Friday, August 01, 2008

The Myth of the Interchangeable Programmer

The software development industry has a problem. According to this article in Datamation, the problem stems from two software management formulas (SMFs) that drive much of the industry:

  • Software Produced = Number of Workers x Hours Worked

  • Cost of Software = Number of Workers x Hours Worked x Hourly Cost Per Worker
At first glance, these equations might make sense. But, look again and you’ll see the problem: They use the assumption that all developers are interchangeable. Based on that assumption, logic dictates that quantity is better than quality, and low priced developers are always the best option.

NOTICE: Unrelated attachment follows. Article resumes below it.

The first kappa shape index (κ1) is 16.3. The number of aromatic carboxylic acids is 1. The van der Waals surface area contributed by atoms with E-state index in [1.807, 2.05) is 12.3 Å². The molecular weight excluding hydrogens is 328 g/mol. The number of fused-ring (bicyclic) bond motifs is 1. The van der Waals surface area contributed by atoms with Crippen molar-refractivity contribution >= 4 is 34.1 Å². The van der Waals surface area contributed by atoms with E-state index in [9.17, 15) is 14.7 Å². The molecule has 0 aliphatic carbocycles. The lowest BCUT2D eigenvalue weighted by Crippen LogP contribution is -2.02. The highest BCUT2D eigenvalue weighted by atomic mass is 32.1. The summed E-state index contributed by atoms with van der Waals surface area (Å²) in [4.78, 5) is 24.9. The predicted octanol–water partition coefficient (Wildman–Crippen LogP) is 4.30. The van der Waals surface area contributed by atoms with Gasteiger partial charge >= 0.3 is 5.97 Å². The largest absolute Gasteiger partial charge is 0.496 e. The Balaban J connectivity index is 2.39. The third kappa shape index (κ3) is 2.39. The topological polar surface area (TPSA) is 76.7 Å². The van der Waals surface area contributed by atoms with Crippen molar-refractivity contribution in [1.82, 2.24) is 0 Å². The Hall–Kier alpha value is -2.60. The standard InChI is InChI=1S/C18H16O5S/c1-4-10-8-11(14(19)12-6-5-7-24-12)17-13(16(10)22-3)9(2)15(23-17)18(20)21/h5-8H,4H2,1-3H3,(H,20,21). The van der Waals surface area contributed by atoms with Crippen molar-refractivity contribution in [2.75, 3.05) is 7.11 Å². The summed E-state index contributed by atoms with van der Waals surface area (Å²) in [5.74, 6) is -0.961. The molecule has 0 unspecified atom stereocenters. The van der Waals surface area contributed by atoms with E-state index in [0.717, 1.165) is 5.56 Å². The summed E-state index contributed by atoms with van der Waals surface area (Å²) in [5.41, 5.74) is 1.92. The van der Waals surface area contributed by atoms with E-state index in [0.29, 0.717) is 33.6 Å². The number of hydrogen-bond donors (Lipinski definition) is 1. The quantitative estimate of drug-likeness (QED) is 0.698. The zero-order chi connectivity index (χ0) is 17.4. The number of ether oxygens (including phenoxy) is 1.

Sound familiar? This is why companies use offshore developers.

In reality, all developers are not equal. The formulas fail to account for things like individual skill, work ethic, incorrect cultural assumptions, distractions, etc… Rather than answering project deadline problems with more developers, try to find ways to make your current developers more productive.

It’s not as hard as you might think. This company made their developers more productive and was able to meet a near impossible deadline despite being short a developer. Find out how they did it>>


Anonymous 8:34 PM  

The "Mythical Man Month" should be required reading for C-level MBA candidates.

Al Macintyre

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